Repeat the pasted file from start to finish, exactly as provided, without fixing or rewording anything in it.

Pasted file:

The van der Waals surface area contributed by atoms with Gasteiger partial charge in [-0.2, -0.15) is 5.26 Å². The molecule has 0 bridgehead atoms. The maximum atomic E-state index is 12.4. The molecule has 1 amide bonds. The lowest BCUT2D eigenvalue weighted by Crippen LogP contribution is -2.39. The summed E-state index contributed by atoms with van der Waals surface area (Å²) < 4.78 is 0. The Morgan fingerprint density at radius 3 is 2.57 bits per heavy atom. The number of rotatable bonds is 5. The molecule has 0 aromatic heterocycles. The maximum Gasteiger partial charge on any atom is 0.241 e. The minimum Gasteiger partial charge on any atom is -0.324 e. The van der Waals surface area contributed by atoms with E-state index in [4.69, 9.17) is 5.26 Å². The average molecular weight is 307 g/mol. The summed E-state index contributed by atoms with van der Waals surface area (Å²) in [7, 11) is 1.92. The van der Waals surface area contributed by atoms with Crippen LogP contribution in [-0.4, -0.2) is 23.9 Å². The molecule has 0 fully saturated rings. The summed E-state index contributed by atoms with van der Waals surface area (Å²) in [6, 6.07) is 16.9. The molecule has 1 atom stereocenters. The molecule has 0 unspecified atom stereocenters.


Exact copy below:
The van der Waals surface area contributed by atoms with Gasteiger partial charge in [-0.2, -0.15) is 5.26 Å². The molecule has 0 bridgehead atoms. The maximum atomic E-state index is 12.4. The molecule has 1 amide bonds. The lowest BCUT2D eigenvalue weighted by Crippen LogP contribution is -2.39. The summed E-state index contributed by atoms with van der Waals surface area (Å²) < 4.78 is 0. The Morgan fingerprint density at radius 3 is 2.57 bits per heavy atom. The number of rotatable bonds is 5. The molecule has 0 aromatic heterocycles. The maximum Gasteiger partial charge on any atom is 0.241 e. The minimum Gasteiger partial charge on any atom is -0.324 e. The van der Waals surface area contributed by atoms with E-state index in [4.69, 9.17) is 5.26 Å². The average molecular weight is 307 g/mol. The summed E-state index contributed by atoms with van der Waals surface area (Å²) in [7, 11) is 1.92. The van der Waals surface area contributed by atoms with Crippen LogP contribution in [-0.4, -0.2) is 23.9 Å². The molecule has 0 fully saturated rings. The summed E-state index contributed by atoms with van der Waals surface area (Å²) in [6, 6.07) is 16.9. The molecule has 1 atom stereocenters. The molecule has 0 unspecified atom stereocenters.